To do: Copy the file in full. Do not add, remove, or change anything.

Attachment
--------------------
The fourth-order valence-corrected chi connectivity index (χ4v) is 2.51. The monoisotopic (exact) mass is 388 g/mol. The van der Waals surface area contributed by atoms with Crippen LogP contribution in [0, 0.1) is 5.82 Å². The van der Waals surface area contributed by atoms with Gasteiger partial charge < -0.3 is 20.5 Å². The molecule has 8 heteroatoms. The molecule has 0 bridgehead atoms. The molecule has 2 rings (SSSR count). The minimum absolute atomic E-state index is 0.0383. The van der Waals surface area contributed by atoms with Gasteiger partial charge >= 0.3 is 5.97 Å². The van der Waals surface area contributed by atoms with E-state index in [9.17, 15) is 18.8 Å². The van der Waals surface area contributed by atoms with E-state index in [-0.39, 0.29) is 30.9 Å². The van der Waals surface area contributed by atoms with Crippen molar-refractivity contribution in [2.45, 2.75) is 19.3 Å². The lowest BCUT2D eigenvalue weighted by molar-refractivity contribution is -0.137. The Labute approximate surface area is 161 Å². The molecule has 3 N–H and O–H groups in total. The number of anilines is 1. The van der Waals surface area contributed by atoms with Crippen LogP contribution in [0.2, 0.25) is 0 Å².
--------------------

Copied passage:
The fourth-order valence-corrected chi connectivity index (χ4v) is 2.51. The monoisotopic (exact) mass is 388 g/mol. The van der Waals surface area contributed by atoms with Crippen LogP contribution in [0, 0.1) is 5.82 Å². The van der Waals surface area contributed by atoms with Gasteiger partial charge < -0.3 is 20.5 Å². The molecule has 8 heteroatoms. The molecule has 0 bridgehead atoms. The molecule has 2 rings (SSSR count). The minimum absolute atomic E-state index is 0.0383. The van der Waals surface area contributed by atoms with Gasteiger partial charge >= 0.3 is 5.97 Å². The van der Waals surface area contributed by atoms with E-state index in [9.17, 15) is 18.8 Å². The van der Waals surface area contributed by atoms with E-state index in [-0.39, 0.29) is 30.9 Å². The van der Waals surface area contributed by atoms with Crippen molar-refractivity contribution in [2.45, 2.75) is 19.3 Å². The lowest BCUT2D eigenvalue weighted by molar-refractivity contribution is -0.137. The Labute approximate surface area is 161 Å². The molecule has 3 N–H and O–H groups in total. The number of anilines is 1. The van der Waals surface area contributed by atoms with Crippen LogP contribution in [0.2, 0.25) is 0 Å².